Entering a classroom dynamic that invites people from all backgrounds, ages and differing opinions to share their thoughts and collaborate without judgment is exactly what inspired emergency management master’s student Travis Leslie ’16MS to give back to UCF.

As he pursues his second master’s degree from UCF, Leslie has pledged $25,000 over the next five years to help grow the emergency management master’s program  through the Travis M. Leslie Emergency Management Endowment. It is the program’s first official scholarship, which will go to one student in the program each year starting in Fall 2025. The program is ranked No. 2 in the nation, according to U.S. News & World Report, and is in the College of Community Innovation and Education.

 Support students in UCF’s emergency management program and join the UCF Day of Giving celebration.

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Along with his aspiration to see the program grow, Leslie says he was inspired to give by the inclusive community he feels the program has fostered.

“All the professors either directly or indirectly promote an atmosphere of thought diversity by the way they talk and present their classes,” Leslie says. “People come from different walks of life, beliefs and ideologies. We’re not always going to agree, but it’s always been a very open and inclusive environment. The faculty and the students respect other people’s ideas.”

Leslie’s UCF journey started in the criminal justice master’s  program. He has worked as an Orange County deputy sheriff for about 20 years and decided to return to school for a second master’s degree. Leslie says he chose the emergency management program to diversify his knowledge base so he can work in the field once he retires from law enforcement. He expects to graduate from the program in Spring 2025.

Leslie says his interest in emergency management in the context of socially vulnerable or minority communities was piqued after learning about the issue from faculty. In fact, two faculty members in the program who had a marked impact on him were professors Claire Connolly Knox and Christopher Emrich, whose research and classes inspired him to want to pursue a similar path.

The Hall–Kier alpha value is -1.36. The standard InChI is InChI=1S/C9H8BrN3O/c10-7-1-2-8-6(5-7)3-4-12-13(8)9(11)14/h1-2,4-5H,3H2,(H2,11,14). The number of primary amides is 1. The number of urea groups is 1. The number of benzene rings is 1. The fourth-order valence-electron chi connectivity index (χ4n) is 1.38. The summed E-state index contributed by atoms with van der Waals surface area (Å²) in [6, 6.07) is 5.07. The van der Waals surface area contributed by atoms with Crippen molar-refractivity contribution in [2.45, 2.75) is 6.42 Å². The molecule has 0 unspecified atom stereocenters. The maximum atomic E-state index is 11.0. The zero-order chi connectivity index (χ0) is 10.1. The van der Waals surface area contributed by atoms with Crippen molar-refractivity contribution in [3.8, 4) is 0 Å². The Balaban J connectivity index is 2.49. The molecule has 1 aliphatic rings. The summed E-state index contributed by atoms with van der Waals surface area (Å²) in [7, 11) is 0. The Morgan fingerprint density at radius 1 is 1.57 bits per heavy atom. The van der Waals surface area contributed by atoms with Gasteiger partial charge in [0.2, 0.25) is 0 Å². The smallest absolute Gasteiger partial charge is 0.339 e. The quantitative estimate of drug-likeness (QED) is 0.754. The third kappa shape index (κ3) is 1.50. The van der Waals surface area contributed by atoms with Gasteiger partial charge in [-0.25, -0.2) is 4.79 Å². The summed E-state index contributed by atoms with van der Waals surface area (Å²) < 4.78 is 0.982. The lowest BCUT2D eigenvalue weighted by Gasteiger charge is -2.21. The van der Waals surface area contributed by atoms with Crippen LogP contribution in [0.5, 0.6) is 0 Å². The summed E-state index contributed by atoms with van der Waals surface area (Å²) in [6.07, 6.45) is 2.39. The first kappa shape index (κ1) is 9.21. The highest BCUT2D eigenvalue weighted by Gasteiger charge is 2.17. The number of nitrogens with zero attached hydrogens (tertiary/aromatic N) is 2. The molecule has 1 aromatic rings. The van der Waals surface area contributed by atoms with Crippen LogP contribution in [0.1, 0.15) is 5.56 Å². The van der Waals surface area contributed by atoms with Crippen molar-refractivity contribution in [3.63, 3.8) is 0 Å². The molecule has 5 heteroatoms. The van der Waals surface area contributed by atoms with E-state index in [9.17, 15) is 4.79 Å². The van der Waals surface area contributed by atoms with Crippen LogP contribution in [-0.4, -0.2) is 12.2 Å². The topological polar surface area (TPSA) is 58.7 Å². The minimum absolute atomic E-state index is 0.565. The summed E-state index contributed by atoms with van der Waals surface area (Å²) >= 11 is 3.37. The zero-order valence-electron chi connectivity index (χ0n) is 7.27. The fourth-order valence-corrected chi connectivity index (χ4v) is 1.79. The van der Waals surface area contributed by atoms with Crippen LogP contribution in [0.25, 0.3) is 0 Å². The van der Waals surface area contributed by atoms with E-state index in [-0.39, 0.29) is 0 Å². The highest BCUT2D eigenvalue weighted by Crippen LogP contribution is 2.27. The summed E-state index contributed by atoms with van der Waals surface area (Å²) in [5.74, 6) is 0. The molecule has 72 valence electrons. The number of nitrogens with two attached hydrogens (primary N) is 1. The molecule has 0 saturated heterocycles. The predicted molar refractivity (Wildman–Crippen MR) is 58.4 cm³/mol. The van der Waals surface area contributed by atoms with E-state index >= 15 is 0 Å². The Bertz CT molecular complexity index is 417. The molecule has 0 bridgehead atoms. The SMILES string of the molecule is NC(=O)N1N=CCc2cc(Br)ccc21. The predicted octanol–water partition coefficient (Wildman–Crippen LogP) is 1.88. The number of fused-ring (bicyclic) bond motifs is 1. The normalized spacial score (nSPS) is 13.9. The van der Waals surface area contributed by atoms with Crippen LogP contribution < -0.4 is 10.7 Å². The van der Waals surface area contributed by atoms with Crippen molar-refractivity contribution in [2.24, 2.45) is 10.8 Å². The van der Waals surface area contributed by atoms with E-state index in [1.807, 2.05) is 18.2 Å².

One of Leslie’s first classes in the program was Hazard Analysis and Planning with Emrich. That class, he says, opened his eyes to the issues that impact socially vulnerable communities that are often glossed over.

“Individuals within these communities have additional challenges as it relates to disaster preparedness, response and recovery,” he says.

Leslie says he knows he wants to continue doing research in this area and hopes to eventually use that research to ideate solutions to mitigate these challenges in his own community through consulting work or in the private sector.

At the end of the day, Leslie says he hopes this scholarship fund can help others who may not be able to attend college otherwise, specifically undergraduate students.

“It’s a pay-it-forward situation,” Leslie says. “I’ve been very blessed as far as paying for my schooling because I had the financial means and assistance to do so, but I would like to pay it forward because some people may really want to do this but can’t because of the cost. If I can act as a bridge between someone not being able to go to college and going to college, that is what inspired me to create this fund.”

Join Travis Leslie ’16MS in supporting students in UCF’s emergency management program. Make a gift April 11 on UCF Day of Giving.